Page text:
Common Sense Media study finds that high percentages of teens have smartphones, use them a lot, and have trouble disconnecting – even to sleep

Image credit: Common Sense Media

Common Sense Media, a nonprofit organization that studies youth and media, recently released the 2018 “Social Media, Social Life” report on teens and social media. The report summarizes the results of “a nationally representative survey of 1,141 13 to 17 year olds in the United States.”

Since the survey was last administered in 2012, there were several key shifts. In 2018, 70% of respondents reported using social media multiple times a day, as opposed to only 34% in 2012. More teens also have a smartphone; 89% have one today, compared to only 41% in 2012.

The study also found that social media is particularly important to teens who report a lower sense of well-being (happiness, self-esteem, etc.). Almost half of teens (46%) with low well-being report that social media is “extremely” or “very” important in their lives. Teens with low well-being are also more likely to experience cyber bullying: 35% of this group report being cyberbullied while only 5% of teens with high well-being report cyberbullying.   

While the majority of teens in the US are using social media, 72% of respondents “believe that tech companies manipulate users to spend more time on their devices.” The majority of respondents (68%) also believe that “Social media has a negative impact on many people my age.”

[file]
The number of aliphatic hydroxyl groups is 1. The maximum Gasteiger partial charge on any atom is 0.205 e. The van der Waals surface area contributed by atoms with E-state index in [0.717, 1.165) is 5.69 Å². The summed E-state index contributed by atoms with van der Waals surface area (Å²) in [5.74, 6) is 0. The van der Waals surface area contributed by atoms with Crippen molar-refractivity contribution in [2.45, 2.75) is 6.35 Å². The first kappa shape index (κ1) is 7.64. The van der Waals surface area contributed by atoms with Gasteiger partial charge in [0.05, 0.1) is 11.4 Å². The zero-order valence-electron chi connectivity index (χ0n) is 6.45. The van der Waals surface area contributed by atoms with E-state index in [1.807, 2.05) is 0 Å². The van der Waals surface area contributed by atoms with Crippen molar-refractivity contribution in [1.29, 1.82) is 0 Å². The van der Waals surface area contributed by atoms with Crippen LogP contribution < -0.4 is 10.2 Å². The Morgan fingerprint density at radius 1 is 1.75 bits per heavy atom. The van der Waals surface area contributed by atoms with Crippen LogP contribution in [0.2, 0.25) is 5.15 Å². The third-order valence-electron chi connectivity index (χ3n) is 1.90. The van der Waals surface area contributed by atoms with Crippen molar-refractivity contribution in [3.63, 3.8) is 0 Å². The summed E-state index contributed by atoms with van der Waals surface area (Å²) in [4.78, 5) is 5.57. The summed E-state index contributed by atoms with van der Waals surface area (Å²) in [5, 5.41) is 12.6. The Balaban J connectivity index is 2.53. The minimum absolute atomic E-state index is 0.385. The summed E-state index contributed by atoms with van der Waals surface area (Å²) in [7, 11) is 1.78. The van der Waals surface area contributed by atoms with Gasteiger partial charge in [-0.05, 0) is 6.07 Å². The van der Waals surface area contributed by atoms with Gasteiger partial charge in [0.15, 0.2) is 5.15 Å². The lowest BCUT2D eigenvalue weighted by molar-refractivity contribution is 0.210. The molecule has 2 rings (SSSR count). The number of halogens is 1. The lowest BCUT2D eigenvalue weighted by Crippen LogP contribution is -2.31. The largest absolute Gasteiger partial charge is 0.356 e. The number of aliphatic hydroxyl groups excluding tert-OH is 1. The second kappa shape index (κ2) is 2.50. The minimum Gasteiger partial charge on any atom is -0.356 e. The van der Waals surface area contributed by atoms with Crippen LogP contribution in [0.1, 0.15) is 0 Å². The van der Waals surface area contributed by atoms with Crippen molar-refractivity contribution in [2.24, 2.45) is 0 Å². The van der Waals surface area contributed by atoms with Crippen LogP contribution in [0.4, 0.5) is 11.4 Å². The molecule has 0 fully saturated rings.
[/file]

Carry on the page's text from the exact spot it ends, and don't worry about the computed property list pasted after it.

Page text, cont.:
Teens report that disconnecting from their devices is challenging. They were the least likely to turn off or put away their phone most or all of the time when with friends (16%), and most likely to disconnect when going to sleep (56%). Interestingly, a third of teens (33%) also report that they “wish their parents would spend less time on their devices.” This statistic is also on the rise from 21% in 2012.   

Young people use technology at home, at school, and in public libraries. Because technology is an omnipresent part of young people’s lives, they need to learn the skills to navigate technology successfully. School and public libraries, in partnership with families, are both important places for teens to learn about using technology wisely and being good digital citizens.

 

The full report can be found here.

Note: This post is part of our series, “The LRS Number.” In this series, we highlight statistics that help tell the story of the 21st-century library.

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